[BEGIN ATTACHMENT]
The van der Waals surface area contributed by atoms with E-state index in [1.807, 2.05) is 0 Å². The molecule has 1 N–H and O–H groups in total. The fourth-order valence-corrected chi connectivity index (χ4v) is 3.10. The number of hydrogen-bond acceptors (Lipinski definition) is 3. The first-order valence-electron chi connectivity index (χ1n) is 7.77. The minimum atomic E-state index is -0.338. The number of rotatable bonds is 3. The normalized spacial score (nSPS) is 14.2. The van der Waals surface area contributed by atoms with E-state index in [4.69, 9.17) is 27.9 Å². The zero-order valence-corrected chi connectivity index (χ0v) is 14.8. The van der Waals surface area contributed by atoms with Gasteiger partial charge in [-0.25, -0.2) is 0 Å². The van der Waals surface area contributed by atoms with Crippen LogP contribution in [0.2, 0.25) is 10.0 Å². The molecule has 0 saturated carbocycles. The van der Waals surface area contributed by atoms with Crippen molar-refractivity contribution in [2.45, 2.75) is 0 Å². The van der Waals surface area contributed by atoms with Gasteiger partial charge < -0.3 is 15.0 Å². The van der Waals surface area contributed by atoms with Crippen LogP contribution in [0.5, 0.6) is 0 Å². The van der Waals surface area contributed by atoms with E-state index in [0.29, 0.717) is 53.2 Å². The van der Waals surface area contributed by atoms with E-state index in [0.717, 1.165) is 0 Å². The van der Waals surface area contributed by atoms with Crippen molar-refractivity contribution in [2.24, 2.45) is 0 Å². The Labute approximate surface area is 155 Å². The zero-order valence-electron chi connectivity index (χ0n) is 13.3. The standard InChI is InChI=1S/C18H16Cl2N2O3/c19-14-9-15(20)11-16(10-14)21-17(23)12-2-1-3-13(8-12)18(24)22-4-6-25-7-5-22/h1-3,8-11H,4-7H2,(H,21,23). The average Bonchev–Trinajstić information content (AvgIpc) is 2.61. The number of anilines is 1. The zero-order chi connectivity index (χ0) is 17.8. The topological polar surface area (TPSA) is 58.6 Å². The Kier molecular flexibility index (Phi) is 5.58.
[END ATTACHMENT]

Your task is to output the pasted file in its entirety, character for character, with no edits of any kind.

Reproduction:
The van der Waals surface area contributed by atoms with E-state index in [1.807, 2.05) is 0 Å². The molecule has 1 N–H and O–H groups in total. The fourth-order valence-corrected chi connectivity index (χ4v) is 3.10. The number of hydrogen-bond acceptors (Lipinski definition) is 3. The first-order valence-electron chi connectivity index (χ1n) is 7.77. The minimum atomic E-state index is -0.338. The number of rotatable bonds is 3. The normalized spacial score (nSPS) is 14.2. The van der Waals surface area contributed by atoms with E-state index in [4.69, 9.17) is 27.9 Å². The zero-order valence-corrected chi connectivity index (χ0v) is 14.8. The van der Waals surface area contributed by atoms with Gasteiger partial charge in [-0.25, -0.2) is 0 Å². The van der Waals surface area contributed by atoms with Crippen LogP contribution in [0.2, 0.25) is 10.0 Å². The molecule has 0 saturated carbocycles. The van der Waals surface area contributed by atoms with Crippen molar-refractivity contribution in [2.45, 2.75) is 0 Å². The van der Waals surface area contributed by atoms with Gasteiger partial charge < -0.3 is 15.0 Å². The van der Waals surface area contributed by atoms with Crippen LogP contribution in [0.5, 0.6) is 0 Å². The van der Waals surface area contributed by atoms with E-state index in [0.29, 0.717) is 53.2 Å². The van der Waals surface area contributed by atoms with E-state index in [0.717, 1.165) is 0 Å². The van der Waals surface area contributed by atoms with Crippen molar-refractivity contribution in [2.24, 2.45) is 0 Å². The Labute approximate surface area is 155 Å². The zero-order valence-electron chi connectivity index (χ0n) is 13.3. The standard InChI is InChI=1S/C18H16Cl2N2O3/c19-14-9-15(20)11-16(10-14)21-17(23)12-2-1-3-13(8-12)18(24)22-4-6-25-7-5-22/h1-3,8-11H,4-7H2,(H,21,23). The average Bonchev–Trinajstić information content (AvgIpc) is 2.61. The number of anilines is 1. The zero-order chi connectivity index (χ0) is 17.8. The topological polar surface area (TPSA) is 58.6 Å². The Kier molecular flexibility index (Phi) is 5.58.